11:14PM | 05/03/07
Member Since: 05/03/07
2 lifetime posts
How do, folks? Please bear with me, this being my first post. If my question has already been answered somewhere that I couldn't find during my searches, please be so good as to direct me there.

OK, enough preliminaries. Here is my problem. The house which I just bought has a 200-amp service. I hope to add a 20-amp heater in the garage, and a 20-amp heater/AC in the 3-season porch. Sadly, the breaker box is maxed out (I'm exaggerating, but it seems like every outlet and light in the house has its own dedicated breaker.) There is a 20-amp circuit feeding the stove/oven. I figure I can pull this and put it in my soon-to-be-added subpanel, along with the two 20-amp heater thingies, for a total of (just a sec, let me get my calculator...) 60 amps of potential load. When it gets cold (as it is wont to do here in Iowa for about 6 months a year) both of the heaters are likely to be running together much of the time. My question is this: Will my breaker and subpanel need to be rated for at least 60 amps, or will a 50 be sufficient?


05:58AM | 05/04/07
Member Since: 04/25/05
1916 lifetime posts
going by breaker size is not usefull. Trying adding up all of the breakers in 200 amp panel and you will probably end up with 400 to 600 amps.

This is for several reasons.

You need to use the actual nameplate rated current or amperage.

Also need to know the voltage. Most likely the heater and AC unit 240 volts. but some are 120. For the AC/heater it might have two ratings, one for AC and one for heating. You need to figure the wattage for each case and then get the highest combination.


AC alone

or standalone heater, plus heater in AC.

Now if this is a gas cooktop/oven then and the 20 amp circuit only feeds those then you need to look up the data on those units. I am guessing about 5 amps. But that would be 120 volts. If this also serves some of the countertop receptacles then treat it as a full 20 amps.

But this it will only be one pole. You need two pole (240 volt) to feed the sub-panel.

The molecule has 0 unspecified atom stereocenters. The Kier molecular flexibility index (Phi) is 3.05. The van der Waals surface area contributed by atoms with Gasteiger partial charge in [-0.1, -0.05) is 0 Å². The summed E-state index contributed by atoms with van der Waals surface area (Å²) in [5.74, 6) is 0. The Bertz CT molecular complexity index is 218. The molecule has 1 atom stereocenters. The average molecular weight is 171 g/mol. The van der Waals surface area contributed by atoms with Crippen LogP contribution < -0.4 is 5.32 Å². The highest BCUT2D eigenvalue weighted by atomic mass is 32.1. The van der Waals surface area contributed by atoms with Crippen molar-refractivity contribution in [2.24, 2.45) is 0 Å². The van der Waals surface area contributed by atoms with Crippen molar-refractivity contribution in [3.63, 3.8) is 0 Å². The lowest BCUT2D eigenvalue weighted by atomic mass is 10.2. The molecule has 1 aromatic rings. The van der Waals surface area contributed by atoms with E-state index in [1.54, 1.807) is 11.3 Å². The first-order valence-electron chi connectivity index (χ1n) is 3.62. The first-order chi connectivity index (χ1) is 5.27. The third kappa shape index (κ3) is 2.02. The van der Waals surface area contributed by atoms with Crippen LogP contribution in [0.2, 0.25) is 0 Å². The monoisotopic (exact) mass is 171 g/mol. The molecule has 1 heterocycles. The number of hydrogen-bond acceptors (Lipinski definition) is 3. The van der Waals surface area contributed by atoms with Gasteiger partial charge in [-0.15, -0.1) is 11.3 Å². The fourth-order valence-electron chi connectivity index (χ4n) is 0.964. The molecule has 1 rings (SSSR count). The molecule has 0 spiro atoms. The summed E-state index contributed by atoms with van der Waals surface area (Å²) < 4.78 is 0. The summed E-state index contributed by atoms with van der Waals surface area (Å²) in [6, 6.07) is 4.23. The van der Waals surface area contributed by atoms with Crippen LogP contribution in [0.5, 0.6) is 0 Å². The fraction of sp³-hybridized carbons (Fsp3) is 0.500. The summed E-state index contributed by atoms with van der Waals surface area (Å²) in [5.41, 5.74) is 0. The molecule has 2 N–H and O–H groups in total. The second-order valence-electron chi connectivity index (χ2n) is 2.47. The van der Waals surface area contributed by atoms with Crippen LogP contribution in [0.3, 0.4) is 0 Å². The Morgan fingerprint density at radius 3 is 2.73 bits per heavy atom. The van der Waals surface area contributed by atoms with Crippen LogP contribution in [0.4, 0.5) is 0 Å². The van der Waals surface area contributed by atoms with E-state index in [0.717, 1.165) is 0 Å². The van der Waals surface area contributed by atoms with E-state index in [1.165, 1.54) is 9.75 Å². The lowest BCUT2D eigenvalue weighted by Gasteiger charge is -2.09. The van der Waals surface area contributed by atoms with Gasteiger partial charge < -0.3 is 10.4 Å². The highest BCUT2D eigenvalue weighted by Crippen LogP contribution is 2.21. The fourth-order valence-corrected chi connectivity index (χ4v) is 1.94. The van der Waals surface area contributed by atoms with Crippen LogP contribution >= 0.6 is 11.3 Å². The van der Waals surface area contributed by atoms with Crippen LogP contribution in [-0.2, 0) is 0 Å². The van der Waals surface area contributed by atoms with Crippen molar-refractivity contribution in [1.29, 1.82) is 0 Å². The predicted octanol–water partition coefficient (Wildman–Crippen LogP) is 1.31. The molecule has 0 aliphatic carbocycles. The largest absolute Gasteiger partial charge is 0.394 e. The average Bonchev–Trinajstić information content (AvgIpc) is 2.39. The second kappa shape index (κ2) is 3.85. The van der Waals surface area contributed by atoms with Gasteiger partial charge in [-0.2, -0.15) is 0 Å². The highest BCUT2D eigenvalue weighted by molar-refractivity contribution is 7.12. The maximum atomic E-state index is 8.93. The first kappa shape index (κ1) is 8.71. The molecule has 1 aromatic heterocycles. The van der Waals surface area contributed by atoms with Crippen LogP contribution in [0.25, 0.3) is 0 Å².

If this is 240 volts feeding electric cooktop/oven then it something is drastically wrong. It needs to be at least 40 amp and more likely 50.

Then figure the wattage (for those not marked in wattage) by multipling the voltage by the current.

Then add of all of the wattages and divide by 240.

Then multiple by 1.25 (that is a "reserve" that is needed).

That will will give you the minimum szie of the sub-panel (and feeder).


12:05PM | 05/04/07
Member Since: 05/03/07
2 lifetime posts
Thanks a bunch for your reply, Billhart. Obviously, I will have to wait to install the feeder until after I have purchased the heaters.

By the way, you would be perfectly justified in considering me to be feeble-minded, for the following reasons:

1. I forgot to mention that these will all be 240-volt circuits.

2. After taking a closer look, I realized that the oven/stove breaker is actually 50 amps, not 20. That upsidedown 5 sure looked like a 2 when I first saw it.


12:10PM | 05/04/07
Member Since: 01/09/07
197 lifetime posts
One possibility is to look into getting tandem breakers to use in your main panel. These are just thinner breakers, so that a pair of them fits into a single breaker space in the panel. If you're only going to add a couple of circuits, and don't expect to do much more in the future, these might work for you. They let you avoid all the effort & expense of adding a subpanel, wiring that in, moving circuits there, etc.

Also, a 20A circuit is really small for a stove/oven. Unless it's a gas stove, and the electricity is just to power the clock and a light in the oven? Are you sure that's what it is? (On many old main panels, the descriptions for circuits are no longer accurate.)

Far a subpanel, 50A would be sufficient only if you were not running all 3 devices at full wattage at the same time. (Which isn't likely when they are heaters.) Even then, you'd be just on the edge. Most of the work (and expense) is in installing the subpanel. So if you're going to do that, why not make it large enough that you have spare capacity if it's ever needed in the future? I would go with 75A or even 100A supply into the subpanel. Won't cost much more, and gives you lots more options in the future.


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